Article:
According to excerpts of the speech released by the White House, Obama will tell Americans that economic opportunity, security and a sustainable, peaceful planet were only possible if the country could return to “rational, constructive debates.”
“It will only happen if we fix our politics.”
In a clear shot at the dire rhetoric of some of the Republican presidential candidates, Obama will implicitly argue that singling out groups like Muslims and minorities ran counter to the bedrock principles that had underpinned America’s strength.
“Each time, there have been those who told us to fear the future; who claimed we could slam the brakes on change, promising to restore past glory if we just got some group or idea that was threatening America under control,” he will say. “And each time, we overcame those fears.”
“We made change work for us, always extending America’s promise outward, to the next frontier, to more and more people. And because we did — because we saw opportunity where others saw only peril — we emerged stronger and better than before,” the excerpts said.
The President’s address is one of his last chances to command a huge prime-time television audience and talk to Americans directly after a seven-year presidency shaped by a hard-grinding economic recovery at home and chaos abroad.
Despite his desire to broadcast optimism, Obama faces the reality of a looming election that renders him a lame duck and is brimming with distrust of Washington and ruling elites, as reflected in the populism of GOP front-runner Donald Trump.
The speech will bow to political reality by dispensing with the usual long list of legislative proposals that Congress has no intention of taking up, but will press Obama’s priorities, likely including new pledges to close the Guantanamo Bay prison camp and to intensify the war on ISIS. He will also address the Iran nuclear deal, Psaki said on CNN.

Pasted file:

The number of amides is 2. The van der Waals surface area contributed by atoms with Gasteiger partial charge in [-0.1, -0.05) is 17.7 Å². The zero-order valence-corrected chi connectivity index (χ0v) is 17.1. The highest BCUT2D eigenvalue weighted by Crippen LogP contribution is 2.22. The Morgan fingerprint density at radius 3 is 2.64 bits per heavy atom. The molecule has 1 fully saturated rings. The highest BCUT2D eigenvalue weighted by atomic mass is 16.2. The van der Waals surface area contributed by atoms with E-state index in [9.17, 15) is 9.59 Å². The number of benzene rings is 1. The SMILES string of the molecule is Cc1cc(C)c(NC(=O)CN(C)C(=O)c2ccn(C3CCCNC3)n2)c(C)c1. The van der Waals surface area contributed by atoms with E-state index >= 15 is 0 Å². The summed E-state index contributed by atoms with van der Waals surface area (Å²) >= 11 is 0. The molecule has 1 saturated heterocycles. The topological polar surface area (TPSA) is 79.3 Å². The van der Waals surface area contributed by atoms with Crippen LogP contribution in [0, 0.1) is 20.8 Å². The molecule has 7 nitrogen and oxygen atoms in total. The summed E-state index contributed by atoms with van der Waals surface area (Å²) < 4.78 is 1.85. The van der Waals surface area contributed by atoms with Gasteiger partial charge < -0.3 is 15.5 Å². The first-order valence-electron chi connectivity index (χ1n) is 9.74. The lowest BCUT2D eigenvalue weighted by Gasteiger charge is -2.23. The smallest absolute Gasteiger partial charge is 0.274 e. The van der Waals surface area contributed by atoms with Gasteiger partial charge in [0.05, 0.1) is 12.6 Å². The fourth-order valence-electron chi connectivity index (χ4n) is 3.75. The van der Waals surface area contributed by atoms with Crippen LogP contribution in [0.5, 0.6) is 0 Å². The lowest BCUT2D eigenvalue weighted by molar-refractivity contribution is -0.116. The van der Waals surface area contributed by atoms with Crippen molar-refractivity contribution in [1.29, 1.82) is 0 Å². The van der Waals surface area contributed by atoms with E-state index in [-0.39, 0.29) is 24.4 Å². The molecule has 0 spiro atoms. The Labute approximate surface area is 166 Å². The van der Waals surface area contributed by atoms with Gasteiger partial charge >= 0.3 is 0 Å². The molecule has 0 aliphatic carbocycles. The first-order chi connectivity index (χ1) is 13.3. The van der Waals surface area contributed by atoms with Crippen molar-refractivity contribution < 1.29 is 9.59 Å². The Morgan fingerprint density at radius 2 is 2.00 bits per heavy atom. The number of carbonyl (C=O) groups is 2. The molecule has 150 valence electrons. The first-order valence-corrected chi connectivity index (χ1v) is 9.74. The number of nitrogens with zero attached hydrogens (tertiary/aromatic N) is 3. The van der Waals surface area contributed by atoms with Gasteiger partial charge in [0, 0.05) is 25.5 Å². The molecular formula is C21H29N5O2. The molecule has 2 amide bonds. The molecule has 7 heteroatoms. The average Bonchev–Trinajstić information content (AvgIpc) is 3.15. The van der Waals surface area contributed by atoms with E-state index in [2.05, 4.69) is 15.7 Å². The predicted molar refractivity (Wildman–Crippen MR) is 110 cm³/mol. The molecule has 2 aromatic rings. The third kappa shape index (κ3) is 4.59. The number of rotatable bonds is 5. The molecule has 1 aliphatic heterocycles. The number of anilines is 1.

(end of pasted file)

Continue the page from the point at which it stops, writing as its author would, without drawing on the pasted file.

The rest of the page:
‘We’ve got a lot of good things going for us’
Obama also hopes to counter the Republican narrative of a nation in decline under the Democrats and to implicitly intervene directly in the 2016 race by arguing that the nation still craves the politics of hope, rather than of division.
“Part of what I want to do in this last address is to remind people … we’ve got a lot of good things going for us, and if we can get our politics right, it turns out that we’re not as divided on the ideological spectrum as people make us out to be,” Obama told NBC’s “Today” show.
Obama told NBC that he did not believe the nation would embrace the message of Trump, who has vowed to build a wall on the Mexican border and has called for a temporary halt to Muslim immigration amid rising terror fears.